Category: Medicaid

Is Medicaid Crowd-Out the Only Effect of Obamacare?

Medicaid “crowd-out” is the hypothesis that enrolling more people in Medicaid will cause some people to drop private coverage in favor of Medicaid. Historical analyses of this effect come to a wide range of estimates, as Linda Gorman discussed in a recent blog entry.

Now courtesy of the Robert Wood Johnson Foundation (RWJF), we have evidence that the entire effect of Obamacare so far is to crowd out private coverage. The RWJF report further confuses the consequences of Obamacare on coverage and access to care. This is not the RWJF’s fault: The emerging evidence on Obamacare is a jumble of contradictions. In this instance, the report insists that physicians saw no increase in patient demand after Obamacare, as demonstrated in Figure 2. More sophisticated metrics showed that the complexity of patients’ needs also did not increase after Obamacare.

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The Mystery of Hospitals’ Medicaid Profitability: Evidence from Arizona

Advocates of consumer-driven health reform want to shrink the role of government. One of the things we want is for Medicaid dependents to have greater choice of coverage, perhaps even through vouchers or tax credits that would allow them to choose private coverage. We know that Medicaid patients face poor access to care and that increasing the number of people on Medicaid increases emergency-department use. And yet, it has also been argued that hospitals lose money on Medicaid patients. However, this cannot make sense because hospitals constantly lobby to expand Medicaid. They never join with proposals to move Medicaid patients to private coverage. This is especially baffling because scholars also believe that some proportion of people who take advantage of a Medicaid expansion drop private coverage to take up Medicaid.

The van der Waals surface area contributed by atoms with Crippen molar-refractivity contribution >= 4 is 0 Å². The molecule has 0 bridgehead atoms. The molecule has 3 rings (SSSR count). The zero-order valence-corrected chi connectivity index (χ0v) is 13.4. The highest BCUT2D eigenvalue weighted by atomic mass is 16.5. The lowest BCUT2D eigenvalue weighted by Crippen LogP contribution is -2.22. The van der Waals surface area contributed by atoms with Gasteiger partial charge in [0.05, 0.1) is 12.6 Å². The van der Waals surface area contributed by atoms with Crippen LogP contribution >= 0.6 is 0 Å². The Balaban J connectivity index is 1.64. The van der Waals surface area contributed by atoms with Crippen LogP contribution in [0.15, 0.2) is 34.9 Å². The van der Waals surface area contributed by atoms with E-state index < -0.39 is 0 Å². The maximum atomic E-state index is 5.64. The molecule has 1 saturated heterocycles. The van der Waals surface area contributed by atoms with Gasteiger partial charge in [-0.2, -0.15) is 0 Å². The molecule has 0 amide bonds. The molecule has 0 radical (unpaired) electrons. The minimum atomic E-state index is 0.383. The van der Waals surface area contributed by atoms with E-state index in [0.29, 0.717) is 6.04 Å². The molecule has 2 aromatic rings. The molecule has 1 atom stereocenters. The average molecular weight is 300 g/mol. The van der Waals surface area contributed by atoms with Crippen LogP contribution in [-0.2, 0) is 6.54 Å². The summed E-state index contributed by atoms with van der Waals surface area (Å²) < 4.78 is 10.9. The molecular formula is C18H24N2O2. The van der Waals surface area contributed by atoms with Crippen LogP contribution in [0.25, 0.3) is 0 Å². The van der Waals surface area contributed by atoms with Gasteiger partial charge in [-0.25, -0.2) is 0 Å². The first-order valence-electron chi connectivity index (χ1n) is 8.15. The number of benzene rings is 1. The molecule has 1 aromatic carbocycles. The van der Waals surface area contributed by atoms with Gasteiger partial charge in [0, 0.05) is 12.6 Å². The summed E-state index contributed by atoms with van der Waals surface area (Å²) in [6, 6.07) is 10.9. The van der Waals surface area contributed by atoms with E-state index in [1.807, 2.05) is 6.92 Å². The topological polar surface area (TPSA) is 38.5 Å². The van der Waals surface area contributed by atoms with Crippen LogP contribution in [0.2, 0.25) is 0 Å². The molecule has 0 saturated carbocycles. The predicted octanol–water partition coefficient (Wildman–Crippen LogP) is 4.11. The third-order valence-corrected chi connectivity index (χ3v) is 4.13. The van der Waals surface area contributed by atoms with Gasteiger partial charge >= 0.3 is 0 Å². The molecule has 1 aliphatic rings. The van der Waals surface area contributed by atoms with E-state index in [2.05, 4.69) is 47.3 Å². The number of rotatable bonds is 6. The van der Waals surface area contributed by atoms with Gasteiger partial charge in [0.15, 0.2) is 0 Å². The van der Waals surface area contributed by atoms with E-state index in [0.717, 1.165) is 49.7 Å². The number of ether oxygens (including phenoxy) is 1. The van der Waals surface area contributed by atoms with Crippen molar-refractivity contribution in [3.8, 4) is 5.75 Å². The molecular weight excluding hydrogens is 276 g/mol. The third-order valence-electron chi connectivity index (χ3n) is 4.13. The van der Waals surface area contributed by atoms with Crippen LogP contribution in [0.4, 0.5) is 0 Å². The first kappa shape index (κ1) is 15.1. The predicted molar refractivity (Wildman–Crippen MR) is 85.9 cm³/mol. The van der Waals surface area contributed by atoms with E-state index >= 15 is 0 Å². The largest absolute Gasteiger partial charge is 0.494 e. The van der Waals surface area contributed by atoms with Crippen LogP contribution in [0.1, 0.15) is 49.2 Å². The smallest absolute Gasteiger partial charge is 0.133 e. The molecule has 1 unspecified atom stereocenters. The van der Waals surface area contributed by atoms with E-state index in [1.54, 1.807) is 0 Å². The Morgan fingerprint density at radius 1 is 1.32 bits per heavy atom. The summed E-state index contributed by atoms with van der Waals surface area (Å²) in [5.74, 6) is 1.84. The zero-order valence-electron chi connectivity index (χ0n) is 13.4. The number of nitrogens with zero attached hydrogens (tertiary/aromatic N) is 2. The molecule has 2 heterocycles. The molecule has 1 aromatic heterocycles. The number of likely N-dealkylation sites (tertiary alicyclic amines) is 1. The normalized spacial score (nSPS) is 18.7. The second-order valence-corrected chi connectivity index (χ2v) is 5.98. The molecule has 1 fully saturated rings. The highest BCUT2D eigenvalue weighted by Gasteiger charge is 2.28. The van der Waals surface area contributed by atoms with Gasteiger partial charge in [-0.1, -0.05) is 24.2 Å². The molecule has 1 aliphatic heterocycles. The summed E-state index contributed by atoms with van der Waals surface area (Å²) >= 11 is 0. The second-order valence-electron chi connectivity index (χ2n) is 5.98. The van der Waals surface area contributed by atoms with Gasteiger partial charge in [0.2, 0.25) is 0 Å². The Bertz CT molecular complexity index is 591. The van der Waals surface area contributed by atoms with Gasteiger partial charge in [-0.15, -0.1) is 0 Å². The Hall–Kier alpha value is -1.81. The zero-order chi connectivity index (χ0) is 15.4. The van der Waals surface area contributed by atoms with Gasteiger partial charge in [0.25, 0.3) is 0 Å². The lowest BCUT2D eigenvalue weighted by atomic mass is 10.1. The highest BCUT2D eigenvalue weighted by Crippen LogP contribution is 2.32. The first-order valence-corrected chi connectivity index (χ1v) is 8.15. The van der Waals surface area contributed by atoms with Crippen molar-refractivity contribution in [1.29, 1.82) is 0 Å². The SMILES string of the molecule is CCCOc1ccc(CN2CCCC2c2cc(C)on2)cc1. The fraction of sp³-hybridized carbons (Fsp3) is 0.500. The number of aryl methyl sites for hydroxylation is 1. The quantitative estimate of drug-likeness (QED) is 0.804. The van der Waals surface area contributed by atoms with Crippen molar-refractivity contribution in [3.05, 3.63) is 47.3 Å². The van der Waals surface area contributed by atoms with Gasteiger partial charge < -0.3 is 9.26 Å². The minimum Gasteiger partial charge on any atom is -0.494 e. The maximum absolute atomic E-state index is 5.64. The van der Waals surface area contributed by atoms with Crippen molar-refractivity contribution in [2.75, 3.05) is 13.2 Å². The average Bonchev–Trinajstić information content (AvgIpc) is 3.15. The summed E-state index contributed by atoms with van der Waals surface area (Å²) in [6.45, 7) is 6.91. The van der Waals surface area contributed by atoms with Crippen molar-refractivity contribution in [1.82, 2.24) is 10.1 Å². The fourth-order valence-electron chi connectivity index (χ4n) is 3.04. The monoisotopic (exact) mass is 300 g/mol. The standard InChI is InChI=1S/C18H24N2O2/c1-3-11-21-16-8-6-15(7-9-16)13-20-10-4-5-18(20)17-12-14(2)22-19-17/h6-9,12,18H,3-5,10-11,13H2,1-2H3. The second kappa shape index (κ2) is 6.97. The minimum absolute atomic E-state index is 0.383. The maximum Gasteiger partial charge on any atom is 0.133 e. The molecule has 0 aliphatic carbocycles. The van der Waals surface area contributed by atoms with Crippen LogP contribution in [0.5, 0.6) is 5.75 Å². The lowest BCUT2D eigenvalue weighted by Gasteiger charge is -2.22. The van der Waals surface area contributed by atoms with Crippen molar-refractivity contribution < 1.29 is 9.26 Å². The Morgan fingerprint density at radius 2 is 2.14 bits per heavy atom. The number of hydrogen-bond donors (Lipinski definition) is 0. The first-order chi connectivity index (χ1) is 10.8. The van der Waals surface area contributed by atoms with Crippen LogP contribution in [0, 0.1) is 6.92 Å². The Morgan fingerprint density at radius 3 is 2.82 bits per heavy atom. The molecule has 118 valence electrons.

Evidence from Arizona leads to an explanation. Arizona hospitals heavily lobbied Governor Brewer to expand Medicaid in line with Obamacare. This expansion resulted in a reduction in so-called “uncompensated costs” from about 8 percent of hospitals’ revenue in the summer of 2013 to under 5 percent in April 2014. As well, Arizona hospitals operating margin increased from $140 million for 2013 to date to $184 million for 2014 to date, an increase in operation margin from 4.0 percent to 5.2 percent.

Puzzle of the Day: Medicaid Expansion and Unavoidable Emergency Department Visits

Ambulance at Emergency EntranceTo paraphrase John Wayne, evaluating health care is hard. It is even harder if you use percentages.

A 2011 report on whether or not Wisconsin’s BadgerCare’s coverage of childless adults affected their utilization of services concluded that people in a sample of about 10,000 very low income childless Milwaukee adults increased their total emergency department visits by 39 percent when they were newly enrolled in Medicaid coverage.

Seventeen percent of visits resulted in a hospital admission before Medicaid was expanded to cover the group. After expansion, 9.5 percent of emergency department visits resulted in a hospital admission.

The report spins this like it was a good outcome: “This significant 45% decline is notable in that Wisconsin Medicaid payment policy considers an ED visit ‘appropriate’ when it results in a hospital admission.” Later on, the report reminded readers that “the percentage of hospital admissions from the emergency department declined dramatically.”

Medicaid Spending More Than Doubled, 1999-2010

Sometimes a picture tells a thousand words. And this growth in Medicaid dependency happened mostly during a Republican Administration, well before ObamaCare’s expansion. And the trend from 2006 through 2010 is straight. That is, the 2008 financial crisis and subsequent recession did not cause the expansion. It’s just what our government does, apparently.

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Yet More Reasons Why Doctors Do Not Participate in Medicaid

Claims about Medicaid’s effectiveness should be approached with caution simply because the population covered by Medicaid differs from that covered by private insurance in ways a variety of ways that are likely to affect overall health.

For example, Medicaid patients are more likely to be no-shows for medical appointments. No-shows are typically defined as either not showing up at all or calling to cancel on the same day. In one orthodontic practice, Medicaid patients accounted for almost 40 percent of missed appointments but only 27 percent of all appointments. Children most likely to miss dental visits were those with lots of cavities, poor behavior, multiple missed appointments, and no phone.

Broken appointments translate into a reimbursement rate of zero. Surveys of dentists suggest that they are even more important than low reimbursements in dentists’ refusal to participate in Medicaid.